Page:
High debt remains a threat to Africa’s economic recovery – AfDB
The report released by the African Development Bank (AfDB) also noted that although Africa’s debt-to-gross Domestic Product (GDP) ratio is estimated to stabilise around 70 per cent in 2021 and 2022, from 71.4 per cent in 2020, it will remain above pre-pandemic levels.
This is despite growth recovery and debt relief initiatives such as the Debt Service Suspension Initiative (DSSI), the Common Framework, and the International Monetary Fund’s general allocation of $650 billion equivalent in Special Drawing Rights (SDRs).
According to the report, even though these initiatives have helped alleviate liquidity pressures in many countries by boosting external buffers, they have not erased debt vulnerabilities as 23 African countries were either in or at risk of debt distress as of February 2022.
“African countries need to accelerate governance reforms and improve public financial management if they are to decisively address their recurrent debt vulnerabilities” it stated.
It further encouraged additional structural reforms such as debt restructuring, and reprioritisation of public spending to ensure long-term debt sustainability.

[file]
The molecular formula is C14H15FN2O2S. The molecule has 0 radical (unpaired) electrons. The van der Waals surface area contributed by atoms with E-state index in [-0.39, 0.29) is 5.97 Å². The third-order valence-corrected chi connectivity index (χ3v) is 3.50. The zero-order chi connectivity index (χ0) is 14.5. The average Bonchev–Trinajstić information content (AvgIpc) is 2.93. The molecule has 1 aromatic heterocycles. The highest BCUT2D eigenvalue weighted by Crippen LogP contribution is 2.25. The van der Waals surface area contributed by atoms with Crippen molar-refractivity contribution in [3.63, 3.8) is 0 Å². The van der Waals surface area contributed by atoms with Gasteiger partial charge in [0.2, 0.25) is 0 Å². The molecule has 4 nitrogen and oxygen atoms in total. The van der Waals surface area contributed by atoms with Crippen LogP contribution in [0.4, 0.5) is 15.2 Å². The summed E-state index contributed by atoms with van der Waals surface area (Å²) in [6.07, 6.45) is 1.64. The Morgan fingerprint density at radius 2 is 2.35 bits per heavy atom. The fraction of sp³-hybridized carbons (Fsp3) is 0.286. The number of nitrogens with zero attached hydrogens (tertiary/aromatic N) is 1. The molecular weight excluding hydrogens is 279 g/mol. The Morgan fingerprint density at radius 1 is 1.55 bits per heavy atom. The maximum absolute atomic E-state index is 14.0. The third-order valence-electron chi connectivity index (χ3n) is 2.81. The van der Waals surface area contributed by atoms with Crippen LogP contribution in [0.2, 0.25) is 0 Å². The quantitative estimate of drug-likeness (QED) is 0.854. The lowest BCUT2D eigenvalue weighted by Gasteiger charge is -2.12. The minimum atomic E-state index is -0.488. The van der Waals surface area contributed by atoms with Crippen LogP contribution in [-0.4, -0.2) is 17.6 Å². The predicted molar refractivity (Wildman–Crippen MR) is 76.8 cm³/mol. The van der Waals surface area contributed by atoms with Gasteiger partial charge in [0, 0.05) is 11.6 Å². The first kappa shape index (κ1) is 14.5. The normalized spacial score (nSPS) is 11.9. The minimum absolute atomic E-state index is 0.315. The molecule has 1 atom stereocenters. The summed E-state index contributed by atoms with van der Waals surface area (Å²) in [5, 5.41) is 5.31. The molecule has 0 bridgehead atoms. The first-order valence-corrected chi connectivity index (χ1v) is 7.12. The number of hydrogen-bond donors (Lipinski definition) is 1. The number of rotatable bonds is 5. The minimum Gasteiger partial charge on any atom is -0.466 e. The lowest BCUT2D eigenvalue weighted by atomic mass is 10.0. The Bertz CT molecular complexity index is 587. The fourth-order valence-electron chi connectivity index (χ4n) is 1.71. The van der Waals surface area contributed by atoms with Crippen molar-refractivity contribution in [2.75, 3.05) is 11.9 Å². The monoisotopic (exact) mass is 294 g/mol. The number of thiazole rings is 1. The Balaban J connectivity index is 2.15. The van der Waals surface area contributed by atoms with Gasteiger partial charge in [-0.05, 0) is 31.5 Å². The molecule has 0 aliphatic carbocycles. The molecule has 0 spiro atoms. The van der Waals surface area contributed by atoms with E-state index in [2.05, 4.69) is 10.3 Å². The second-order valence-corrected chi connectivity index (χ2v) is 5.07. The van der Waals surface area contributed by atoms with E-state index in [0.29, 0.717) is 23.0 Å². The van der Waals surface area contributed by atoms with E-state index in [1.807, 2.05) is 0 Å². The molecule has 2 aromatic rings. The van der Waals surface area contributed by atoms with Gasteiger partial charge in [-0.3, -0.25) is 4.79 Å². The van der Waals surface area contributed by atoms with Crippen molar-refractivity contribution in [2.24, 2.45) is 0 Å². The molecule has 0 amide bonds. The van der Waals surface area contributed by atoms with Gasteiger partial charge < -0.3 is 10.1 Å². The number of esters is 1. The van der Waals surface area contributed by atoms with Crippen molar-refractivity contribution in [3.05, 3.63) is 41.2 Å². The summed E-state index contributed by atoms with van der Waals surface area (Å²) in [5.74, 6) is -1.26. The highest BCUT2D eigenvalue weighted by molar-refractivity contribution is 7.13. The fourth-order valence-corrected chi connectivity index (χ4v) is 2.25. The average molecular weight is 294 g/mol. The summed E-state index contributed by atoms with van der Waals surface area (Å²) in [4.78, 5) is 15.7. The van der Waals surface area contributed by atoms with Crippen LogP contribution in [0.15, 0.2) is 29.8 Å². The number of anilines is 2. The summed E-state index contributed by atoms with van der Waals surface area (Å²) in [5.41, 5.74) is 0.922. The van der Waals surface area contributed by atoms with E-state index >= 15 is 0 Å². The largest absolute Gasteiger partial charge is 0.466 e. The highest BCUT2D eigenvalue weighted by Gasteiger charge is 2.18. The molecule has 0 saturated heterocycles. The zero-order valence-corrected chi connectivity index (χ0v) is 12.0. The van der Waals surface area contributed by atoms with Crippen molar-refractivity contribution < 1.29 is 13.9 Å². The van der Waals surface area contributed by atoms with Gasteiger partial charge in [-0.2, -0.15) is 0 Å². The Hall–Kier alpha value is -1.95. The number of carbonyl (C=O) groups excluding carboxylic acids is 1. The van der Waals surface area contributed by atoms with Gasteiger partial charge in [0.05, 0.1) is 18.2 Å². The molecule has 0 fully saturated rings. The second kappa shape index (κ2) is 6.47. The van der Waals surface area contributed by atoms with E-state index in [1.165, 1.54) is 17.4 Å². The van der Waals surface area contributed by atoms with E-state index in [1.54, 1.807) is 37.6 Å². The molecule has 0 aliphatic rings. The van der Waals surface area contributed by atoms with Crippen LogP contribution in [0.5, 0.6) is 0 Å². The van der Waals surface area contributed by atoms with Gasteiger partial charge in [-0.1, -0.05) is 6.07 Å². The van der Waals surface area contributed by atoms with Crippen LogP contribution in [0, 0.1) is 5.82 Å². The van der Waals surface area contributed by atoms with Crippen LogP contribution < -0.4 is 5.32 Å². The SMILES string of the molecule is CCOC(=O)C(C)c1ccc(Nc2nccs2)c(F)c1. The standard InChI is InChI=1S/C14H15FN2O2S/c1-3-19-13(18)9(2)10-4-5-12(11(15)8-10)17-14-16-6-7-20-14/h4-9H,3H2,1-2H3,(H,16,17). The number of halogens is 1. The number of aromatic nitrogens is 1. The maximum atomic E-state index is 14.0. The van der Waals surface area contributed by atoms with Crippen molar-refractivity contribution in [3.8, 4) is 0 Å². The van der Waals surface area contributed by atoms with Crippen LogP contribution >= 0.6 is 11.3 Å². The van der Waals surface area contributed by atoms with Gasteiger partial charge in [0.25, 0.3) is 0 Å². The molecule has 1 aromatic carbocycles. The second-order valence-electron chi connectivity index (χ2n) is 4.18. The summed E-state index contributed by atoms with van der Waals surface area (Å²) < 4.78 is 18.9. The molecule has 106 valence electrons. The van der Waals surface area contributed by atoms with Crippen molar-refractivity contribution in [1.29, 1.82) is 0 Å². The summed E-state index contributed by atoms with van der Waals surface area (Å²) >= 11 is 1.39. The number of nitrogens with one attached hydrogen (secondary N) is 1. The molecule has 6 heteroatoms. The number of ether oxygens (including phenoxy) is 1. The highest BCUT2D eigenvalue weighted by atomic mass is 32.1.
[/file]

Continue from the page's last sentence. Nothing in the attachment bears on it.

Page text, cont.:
According to the report, domestic policy response on the continent has been constrained by limited fiscal space amid growing social sector spending pressures.
it, therefore, noted that reconfiguring the global debt relief architecture, including reinstating the DSSI, would be crucial in supporting debt-ridden African countries’ transition toward a path of sustainable debt in the medium to long term.
This, it said, would require the building of strong budget institutions to efficiently mobilise domestic resources, conduct sound public expenditure, and implement rigorous debt management and budgeting.
It also highlighted that a reconfigured DSSI and Common Framework will limit the impact on Africa’s public debt from currency depreciation due to the global uncertainty stoked by the Russia–Ukraine conflict and spillover effects of the tight monetary policy stance being implemented in advanced economies.
“Reinstate and reconfigure the DSSI and Common Framework and scale up efforts to accelerate governance reforms and strengthen public financial management to deal with the structural challenges of Africa’s rising public debt” it recommended.
It added that “It is therefore imperative that the global community rethink terminating the DSSI framework, which was designed to provide temporary relief to countries facing growing debt overhang”.